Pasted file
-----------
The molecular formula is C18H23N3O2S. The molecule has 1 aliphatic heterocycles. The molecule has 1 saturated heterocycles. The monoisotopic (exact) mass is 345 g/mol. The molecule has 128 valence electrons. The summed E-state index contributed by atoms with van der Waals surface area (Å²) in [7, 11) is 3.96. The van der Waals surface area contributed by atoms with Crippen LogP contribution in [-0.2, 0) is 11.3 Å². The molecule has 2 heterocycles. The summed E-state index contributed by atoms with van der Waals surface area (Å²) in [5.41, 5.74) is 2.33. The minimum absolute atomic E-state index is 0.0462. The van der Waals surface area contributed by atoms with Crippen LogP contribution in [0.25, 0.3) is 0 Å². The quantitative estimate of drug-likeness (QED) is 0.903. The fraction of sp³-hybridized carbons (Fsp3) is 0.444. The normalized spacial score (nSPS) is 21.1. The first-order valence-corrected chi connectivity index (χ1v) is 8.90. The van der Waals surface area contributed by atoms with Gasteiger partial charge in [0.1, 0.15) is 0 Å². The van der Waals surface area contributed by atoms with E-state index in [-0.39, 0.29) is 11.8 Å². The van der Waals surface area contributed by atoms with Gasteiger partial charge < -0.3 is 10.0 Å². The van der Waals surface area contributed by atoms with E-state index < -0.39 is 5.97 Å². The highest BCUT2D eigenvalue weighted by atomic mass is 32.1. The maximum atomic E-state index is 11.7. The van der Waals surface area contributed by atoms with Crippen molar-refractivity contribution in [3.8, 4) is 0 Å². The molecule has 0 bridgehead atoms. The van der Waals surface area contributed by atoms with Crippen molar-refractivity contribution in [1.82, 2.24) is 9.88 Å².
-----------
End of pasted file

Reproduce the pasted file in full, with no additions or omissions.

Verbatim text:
The molecular formula is C18H23N3O2S. The molecule has 1 aliphatic heterocycles. The molecule has 1 saturated heterocycles. The monoisotopic (exact) mass is 345 g/mol. The molecule has 128 valence electrons. The summed E-state index contributed by atoms with van der Waals surface area (Å²) in [7, 11) is 3.96. The van der Waals surface area contributed by atoms with Crippen LogP contribution in [-0.2, 0) is 11.3 Å². The molecule has 2 heterocycles. The summed E-state index contributed by atoms with van der Waals surface area (Å²) in [5.41, 5.74) is 2.33. The minimum absolute atomic E-state index is 0.0462. The van der Waals surface area contributed by atoms with Crippen LogP contribution in [0.25, 0.3) is 0 Å². The quantitative estimate of drug-likeness (QED) is 0.903. The fraction of sp³-hybridized carbons (Fsp3) is 0.444. The normalized spacial score (nSPS) is 21.1. The first-order valence-corrected chi connectivity index (χ1v) is 8.90. The van der Waals surface area contributed by atoms with Gasteiger partial charge in [0.1, 0.15) is 0 Å². The van der Waals surface area contributed by atoms with E-state index in [-0.39, 0.29) is 11.8 Å². The van der Waals surface area contributed by atoms with Gasteiger partial charge < -0.3 is 10.0 Å². The van der Waals surface area contributed by atoms with E-state index < -0.39 is 5.97 Å². The highest BCUT2D eigenvalue weighted by atomic mass is 32.1. The maximum atomic E-state index is 11.7. The van der Waals surface area contributed by atoms with Crippen molar-refractivity contribution in [3.8, 4) is 0 Å². The molecule has 0 bridgehead atoms. The van der Waals surface area contributed by atoms with Crippen molar-refractivity contribution in [1.82, 2.24) is 9.88 Å².